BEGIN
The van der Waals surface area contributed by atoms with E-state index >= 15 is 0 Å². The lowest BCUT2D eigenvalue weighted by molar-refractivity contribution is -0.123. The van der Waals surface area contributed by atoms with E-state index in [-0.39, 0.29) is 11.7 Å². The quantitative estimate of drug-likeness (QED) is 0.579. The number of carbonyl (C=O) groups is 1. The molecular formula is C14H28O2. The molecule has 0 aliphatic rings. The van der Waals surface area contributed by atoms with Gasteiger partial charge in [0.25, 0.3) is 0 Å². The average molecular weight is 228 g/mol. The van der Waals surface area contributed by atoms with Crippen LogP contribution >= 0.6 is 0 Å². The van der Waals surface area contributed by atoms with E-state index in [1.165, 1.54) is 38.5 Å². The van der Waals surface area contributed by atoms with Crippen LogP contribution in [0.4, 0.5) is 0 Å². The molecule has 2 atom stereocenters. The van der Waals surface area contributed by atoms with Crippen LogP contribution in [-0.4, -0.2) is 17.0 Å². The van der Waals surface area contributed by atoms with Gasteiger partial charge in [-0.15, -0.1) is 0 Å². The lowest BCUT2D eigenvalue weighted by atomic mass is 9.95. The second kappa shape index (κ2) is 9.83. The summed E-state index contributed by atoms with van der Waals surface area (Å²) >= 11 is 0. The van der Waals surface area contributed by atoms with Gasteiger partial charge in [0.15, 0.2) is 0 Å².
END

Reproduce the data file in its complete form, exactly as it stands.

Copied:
The van der Waals surface area contributed by atoms with E-state index >= 15 is 0 Å². The lowest BCUT2D eigenvalue weighted by molar-refractivity contribution is -0.123. The van der Waals surface area contributed by atoms with E-state index in [-0.39, 0.29) is 11.7 Å². The quantitative estimate of drug-likeness (QED) is 0.579. The number of carbonyl (C=O) groups is 1. The molecular formula is C14H28O2. The molecule has 0 aliphatic rings. The van der Waals surface area contributed by atoms with Gasteiger partial charge in [0.25, 0.3) is 0 Å². The average molecular weight is 228 g/mol. The van der Waals surface area contributed by atoms with Crippen LogP contribution >= 0.6 is 0 Å². The van der Waals surface area contributed by atoms with E-state index in [1.165, 1.54) is 38.5 Å². The van der Waals surface area contributed by atoms with Crippen LogP contribution in [0.4, 0.5) is 0 Å². The molecule has 2 atom stereocenters. The van der Waals surface area contributed by atoms with Crippen LogP contribution in [-0.4, -0.2) is 17.0 Å². The van der Waals surface area contributed by atoms with Gasteiger partial charge in [-0.15, -0.1) is 0 Å². The lowest BCUT2D eigenvalue weighted by atomic mass is 9.95. The second kappa shape index (κ2) is 9.83. The summed E-state index contributed by atoms with van der Waals surface area (Å²) >= 11 is 0. The van der Waals surface area contributed by atoms with Gasteiger partial charge in [0.15, 0.2) is 0 Å².